There are a couple ideas among scholars about why Chapter 1 was written. Some think it describes God building his temple, but others think it portrays God as powerful, organized, and controlled—as opposed to the chaos, violence, and mythology of the far older Mesopotamian creation story from the same area.
We are fortunate to now to have good texts of the more ancient creation story: click here for a summary. The full text is available in Pritchard, Ancient Near Eastern Texts, 1969, beginning with pages 60 and 150. You can also Google Marduk Tiamat for additional information and analysis if you like.
Note from the summary that:
In the beginning, neither heaven nor earth had names. Apsu, the god of fresh waters, and Tiamat, the goddess of the salt oceans, and Mummu, the god of the mist that rises from both of them, were still mingled as one. There were no mountains, there was no pasture land, and not even a reed-marsh.
There was a war among the gods, and Marduk killed Tiamat, after which he created the heavens and earth from her body:
He took his club and split Tiamat’s water-laden body in half like a clam shell. Half he put in the sky and made the heavens, and he posted guards there to make sure that Tiamat’s salt waters could not escape. Across the heavens he made stations in the stars for the gods, and he made the moon and set it forth on its schedule across the heavens.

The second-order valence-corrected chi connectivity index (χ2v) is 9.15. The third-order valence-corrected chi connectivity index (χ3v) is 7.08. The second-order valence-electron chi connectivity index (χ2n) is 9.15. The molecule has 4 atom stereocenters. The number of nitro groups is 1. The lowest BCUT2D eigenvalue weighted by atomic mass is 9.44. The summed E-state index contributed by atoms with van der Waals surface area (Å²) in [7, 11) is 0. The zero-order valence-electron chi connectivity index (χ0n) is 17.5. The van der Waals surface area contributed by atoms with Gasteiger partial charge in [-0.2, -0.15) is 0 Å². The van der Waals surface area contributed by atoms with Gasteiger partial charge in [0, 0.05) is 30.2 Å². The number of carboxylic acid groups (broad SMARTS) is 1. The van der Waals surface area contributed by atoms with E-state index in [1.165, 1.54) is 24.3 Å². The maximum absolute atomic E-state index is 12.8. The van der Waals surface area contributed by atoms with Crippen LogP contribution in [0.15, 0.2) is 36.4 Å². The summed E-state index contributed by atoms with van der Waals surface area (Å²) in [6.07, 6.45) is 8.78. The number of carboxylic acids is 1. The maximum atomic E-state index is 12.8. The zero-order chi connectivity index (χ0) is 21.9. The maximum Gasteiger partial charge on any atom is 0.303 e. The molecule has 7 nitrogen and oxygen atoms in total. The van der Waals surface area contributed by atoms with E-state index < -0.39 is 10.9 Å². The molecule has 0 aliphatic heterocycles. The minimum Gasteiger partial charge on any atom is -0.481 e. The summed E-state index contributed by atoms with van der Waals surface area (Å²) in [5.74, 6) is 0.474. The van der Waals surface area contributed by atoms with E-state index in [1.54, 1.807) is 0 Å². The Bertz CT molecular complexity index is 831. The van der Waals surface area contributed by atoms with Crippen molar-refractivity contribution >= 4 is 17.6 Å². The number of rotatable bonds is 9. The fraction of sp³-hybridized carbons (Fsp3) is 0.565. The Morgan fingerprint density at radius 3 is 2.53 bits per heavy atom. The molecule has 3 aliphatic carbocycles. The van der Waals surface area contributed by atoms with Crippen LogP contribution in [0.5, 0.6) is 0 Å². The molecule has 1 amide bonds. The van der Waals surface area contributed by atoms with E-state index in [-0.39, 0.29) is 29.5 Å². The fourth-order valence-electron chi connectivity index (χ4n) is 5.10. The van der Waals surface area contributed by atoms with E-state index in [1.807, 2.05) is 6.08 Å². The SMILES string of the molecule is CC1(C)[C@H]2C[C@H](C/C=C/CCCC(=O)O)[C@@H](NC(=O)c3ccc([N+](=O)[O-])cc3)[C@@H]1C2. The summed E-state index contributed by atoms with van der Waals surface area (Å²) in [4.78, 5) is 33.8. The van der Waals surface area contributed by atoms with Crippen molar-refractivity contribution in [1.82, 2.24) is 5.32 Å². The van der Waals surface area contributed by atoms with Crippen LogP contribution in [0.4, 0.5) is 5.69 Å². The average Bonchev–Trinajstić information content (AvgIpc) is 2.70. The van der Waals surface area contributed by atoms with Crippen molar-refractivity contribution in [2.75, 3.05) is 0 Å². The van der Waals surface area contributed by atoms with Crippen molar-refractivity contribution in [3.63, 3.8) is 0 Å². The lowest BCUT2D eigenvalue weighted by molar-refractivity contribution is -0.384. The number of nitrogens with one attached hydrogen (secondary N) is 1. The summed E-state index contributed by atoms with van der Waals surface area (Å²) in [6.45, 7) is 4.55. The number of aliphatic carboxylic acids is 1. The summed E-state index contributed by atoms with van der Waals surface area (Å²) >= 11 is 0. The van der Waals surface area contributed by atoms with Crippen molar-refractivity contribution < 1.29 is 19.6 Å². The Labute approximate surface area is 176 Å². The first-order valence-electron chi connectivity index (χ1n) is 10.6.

From the other half of Tiamat’s body he made the land, which he placed over Apsu’s fresh waters, which now arise in wells and springs. From her eyes he made flow the Tigris and Euphrates. Across this land he made the grains and herbs, the pastures and fields, the rains and the seeds, the cows and ewes, and the forests and the orchards.
Afterward Marduk created mankind as a labor force.
The parallels between this creation story and that of Genesis 1 are striking. It seems that the writer of Genesis 1 drew from this earlier tradition but changed it to portray Israelite beliefs. The Genesis story involves one God—not many; the story is orderly rather than crude and chaotic; and the creation of humanity (in the image of God) is much different than the creation of a labor force in the older story.
So rather than being an historical account I think Genesis 1 is a statement about Israel’s God and an Israelite take on the much earlier, polytheistic, Mesopotamian creation myth.
But What About the Story of Eden? And the Flood? Aren’t They Historical?
The stories of Genesis 1, Genesis 2-3, and the Flood are all connected; so the question of their historicity is also tied together. We will talk about that next time.
Articles in this series: Evolution and Fundamentalism
- Evolution and Inerrancy: Confusing Other Genres with History in Genesis (part 1)
- Evolution, Eden, and the Flood: Confusing Other Genres with History in Genesis (part 2)
- Evolution and Original Sin: How Calvin’s TULIP Falls Apart
- Evolution and Imago Dei: What, Whence, and When the Image of God?